The façade is already showing signs of change: a perforated metal sheet allows natural light to enter the main room of the warehouse, which was once a car workshop. Humberto opened a skylight, made a glass floor to let more light into the ground floor, and created outdoor areas for his employees. But he wouldn’t be a Campana if he stopped there: he covered the library and reception area with golden metallic Ferrero Rocher chocolate wrappers to illuminate the environment even further, while referencing the duo’s 2012 ‘Barocco Rococó’ collection, where playfulness met excess.
The previous studio, a rented space that the brothers had occupied since 1992, had been very dark. When he started looking for a new space, Humberto had only one certainty in mind – he wanted something brighter and lighter. ‘I’m going to be 70 years old. As we get older, we want more lightness in life,’ he says. And while this move is linked to changes in his personal and professional life, it is also a reaction to the political tumult Brazil has experienced. ‘The four years of Bolsonaro’s government were very hard,’ he says. ‘I felt hurt in my soul. So I went to plant trees, to purge all the despair that I felt. And this space became my temple, a place of healing.’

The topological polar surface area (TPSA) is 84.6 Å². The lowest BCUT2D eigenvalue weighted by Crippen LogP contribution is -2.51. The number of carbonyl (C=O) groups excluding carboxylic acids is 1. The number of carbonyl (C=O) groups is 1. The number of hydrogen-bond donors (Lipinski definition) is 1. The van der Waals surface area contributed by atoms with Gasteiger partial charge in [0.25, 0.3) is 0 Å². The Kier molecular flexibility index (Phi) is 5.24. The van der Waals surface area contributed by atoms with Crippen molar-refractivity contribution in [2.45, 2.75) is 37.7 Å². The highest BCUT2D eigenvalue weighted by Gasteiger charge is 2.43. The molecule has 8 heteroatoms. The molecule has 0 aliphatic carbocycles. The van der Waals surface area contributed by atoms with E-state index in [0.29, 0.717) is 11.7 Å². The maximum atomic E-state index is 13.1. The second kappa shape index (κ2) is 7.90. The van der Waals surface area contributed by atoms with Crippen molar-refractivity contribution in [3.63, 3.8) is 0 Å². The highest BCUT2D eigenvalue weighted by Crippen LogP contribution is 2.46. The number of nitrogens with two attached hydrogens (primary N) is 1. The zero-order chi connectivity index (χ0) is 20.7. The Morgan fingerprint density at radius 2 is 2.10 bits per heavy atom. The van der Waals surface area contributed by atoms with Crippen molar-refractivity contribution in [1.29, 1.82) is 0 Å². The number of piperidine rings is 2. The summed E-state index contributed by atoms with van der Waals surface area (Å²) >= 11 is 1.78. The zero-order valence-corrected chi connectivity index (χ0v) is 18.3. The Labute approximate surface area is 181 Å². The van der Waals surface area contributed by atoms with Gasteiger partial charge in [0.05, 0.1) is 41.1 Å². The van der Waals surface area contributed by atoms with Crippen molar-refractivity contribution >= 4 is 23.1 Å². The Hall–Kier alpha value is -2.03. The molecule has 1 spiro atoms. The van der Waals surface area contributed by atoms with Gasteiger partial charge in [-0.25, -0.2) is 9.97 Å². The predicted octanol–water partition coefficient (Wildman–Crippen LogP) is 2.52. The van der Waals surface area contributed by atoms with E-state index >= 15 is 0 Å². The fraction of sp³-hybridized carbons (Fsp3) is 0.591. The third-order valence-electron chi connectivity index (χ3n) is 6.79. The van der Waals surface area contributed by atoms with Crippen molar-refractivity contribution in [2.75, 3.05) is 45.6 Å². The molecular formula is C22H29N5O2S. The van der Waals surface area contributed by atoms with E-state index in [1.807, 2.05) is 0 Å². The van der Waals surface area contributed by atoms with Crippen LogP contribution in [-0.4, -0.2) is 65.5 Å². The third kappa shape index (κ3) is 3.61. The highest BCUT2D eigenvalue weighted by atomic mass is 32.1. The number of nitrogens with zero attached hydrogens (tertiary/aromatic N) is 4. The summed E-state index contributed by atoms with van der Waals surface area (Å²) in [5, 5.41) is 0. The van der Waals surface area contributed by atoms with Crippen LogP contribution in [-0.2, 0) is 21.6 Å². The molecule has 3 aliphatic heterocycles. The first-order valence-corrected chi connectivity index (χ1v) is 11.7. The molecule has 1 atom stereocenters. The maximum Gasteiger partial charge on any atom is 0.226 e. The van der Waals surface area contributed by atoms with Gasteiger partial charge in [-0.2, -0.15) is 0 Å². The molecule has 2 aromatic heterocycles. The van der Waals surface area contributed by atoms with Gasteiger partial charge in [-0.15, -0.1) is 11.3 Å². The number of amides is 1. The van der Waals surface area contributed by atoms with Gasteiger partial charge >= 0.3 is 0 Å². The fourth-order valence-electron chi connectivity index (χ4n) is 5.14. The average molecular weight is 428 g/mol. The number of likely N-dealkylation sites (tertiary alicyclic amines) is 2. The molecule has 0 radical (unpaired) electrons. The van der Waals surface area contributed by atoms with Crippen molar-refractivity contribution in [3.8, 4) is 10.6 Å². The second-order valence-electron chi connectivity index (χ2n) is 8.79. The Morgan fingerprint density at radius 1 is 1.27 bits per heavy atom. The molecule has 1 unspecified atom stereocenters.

At the back of the studio is a large bell. Campana means ‘bell’ in Italian, but the idea was also to mark this as a sacred space. ‘I think there’s a very spiritual atmosphere here,’ he says. ‘And I see my profession as something sacred, because, in a way, I enter people’s homes. Their temples. I’m very shy, and this is how I communicate and tell so many beautiful stories about Brazil.’